What does the Renters' Reform Bill mean for supported housing?

22 June 2022

The government has published new proposals on reform of tenure, including the abolition of section 21 ‘no fault’ repossession of property. 

The NHF worked alongside members to make sure that the government heard the voice of supported housing providers. We are pleased to see in the government responses to ‘A New Deal for Renting’ a commitment to introduce new, limited ground(s) for possession for providers of supported accommodation. These grounds cover clearly defined circumstances that have been identified in discussion with the sector. These will include where:

  • The tenancy was intended to be short-term from the outset and that term has come to an end.
  • The funding or support element has ended naturally or dropped away unexpectedly, or been reconfigured so it no longer meets the tenant’s safety and wellbeing needs.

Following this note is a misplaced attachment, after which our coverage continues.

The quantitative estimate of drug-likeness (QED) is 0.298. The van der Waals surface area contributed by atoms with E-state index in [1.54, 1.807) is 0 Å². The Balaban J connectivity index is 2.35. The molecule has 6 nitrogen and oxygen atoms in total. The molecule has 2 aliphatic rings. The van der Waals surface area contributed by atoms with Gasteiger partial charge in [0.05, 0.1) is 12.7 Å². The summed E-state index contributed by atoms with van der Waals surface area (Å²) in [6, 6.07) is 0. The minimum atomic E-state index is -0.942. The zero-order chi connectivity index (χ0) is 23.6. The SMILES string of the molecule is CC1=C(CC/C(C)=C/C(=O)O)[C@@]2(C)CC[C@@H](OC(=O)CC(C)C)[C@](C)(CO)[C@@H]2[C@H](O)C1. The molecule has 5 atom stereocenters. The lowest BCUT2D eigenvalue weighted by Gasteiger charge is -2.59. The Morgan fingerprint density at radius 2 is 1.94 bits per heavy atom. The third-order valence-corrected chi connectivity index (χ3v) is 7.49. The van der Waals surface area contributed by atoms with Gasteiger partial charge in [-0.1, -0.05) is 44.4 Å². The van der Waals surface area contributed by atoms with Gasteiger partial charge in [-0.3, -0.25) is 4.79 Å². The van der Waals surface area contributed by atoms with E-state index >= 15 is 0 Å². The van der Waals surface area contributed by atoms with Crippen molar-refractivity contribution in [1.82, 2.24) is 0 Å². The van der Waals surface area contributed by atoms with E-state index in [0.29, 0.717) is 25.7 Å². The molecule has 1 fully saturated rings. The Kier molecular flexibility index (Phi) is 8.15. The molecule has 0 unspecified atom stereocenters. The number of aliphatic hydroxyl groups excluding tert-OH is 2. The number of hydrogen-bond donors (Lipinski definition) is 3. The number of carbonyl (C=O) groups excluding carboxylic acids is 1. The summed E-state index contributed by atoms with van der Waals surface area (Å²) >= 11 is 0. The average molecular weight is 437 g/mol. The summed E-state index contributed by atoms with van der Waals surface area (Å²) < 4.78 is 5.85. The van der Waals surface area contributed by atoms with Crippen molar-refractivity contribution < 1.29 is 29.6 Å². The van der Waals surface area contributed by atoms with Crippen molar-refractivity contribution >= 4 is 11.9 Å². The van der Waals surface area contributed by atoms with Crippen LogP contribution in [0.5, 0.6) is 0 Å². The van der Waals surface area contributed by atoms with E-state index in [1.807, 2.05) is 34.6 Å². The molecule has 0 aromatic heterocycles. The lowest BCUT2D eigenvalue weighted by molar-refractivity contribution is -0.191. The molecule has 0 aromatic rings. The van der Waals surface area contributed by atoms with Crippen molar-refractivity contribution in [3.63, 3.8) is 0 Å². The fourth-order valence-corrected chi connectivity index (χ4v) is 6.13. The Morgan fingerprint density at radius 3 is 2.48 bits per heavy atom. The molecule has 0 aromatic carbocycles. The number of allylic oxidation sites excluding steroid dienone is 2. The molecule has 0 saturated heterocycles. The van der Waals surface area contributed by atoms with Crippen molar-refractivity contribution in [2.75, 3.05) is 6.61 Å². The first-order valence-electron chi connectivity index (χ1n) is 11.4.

• The support is no longer in line with tenant’s needs, which may have increased or decreased, meaning the arrangement is no longer safe or necessary for the resident.
  • The tenant is not engaging with the support.
  • A shared housing arrangement has undergone significant changes (e.g. tenants moving out) and its closure or reconfiguration is necessary for the feasibility of the scheme.

These grounds will be mandatory, with the exception of when the tenant is not engaging with the support, where there is particular scope for differing views between parties. Government will continue engaging with stakeholders ahead of legislation to refine their proposals, including on how to define who can use the new grounds. The NHF will work with government on this.

Stakeholders from the supported housing sector also raised concerns about the complexity and length of time associated with taking possession through the courts. In response to these concerns, the government have announced that is the notice period for the new ground(s) will be 1 month. The government will work with the courts to see if cases can get to court earlier in the hope of speeding up this process.

Who to speak to

Suzannah Young, Policy Leader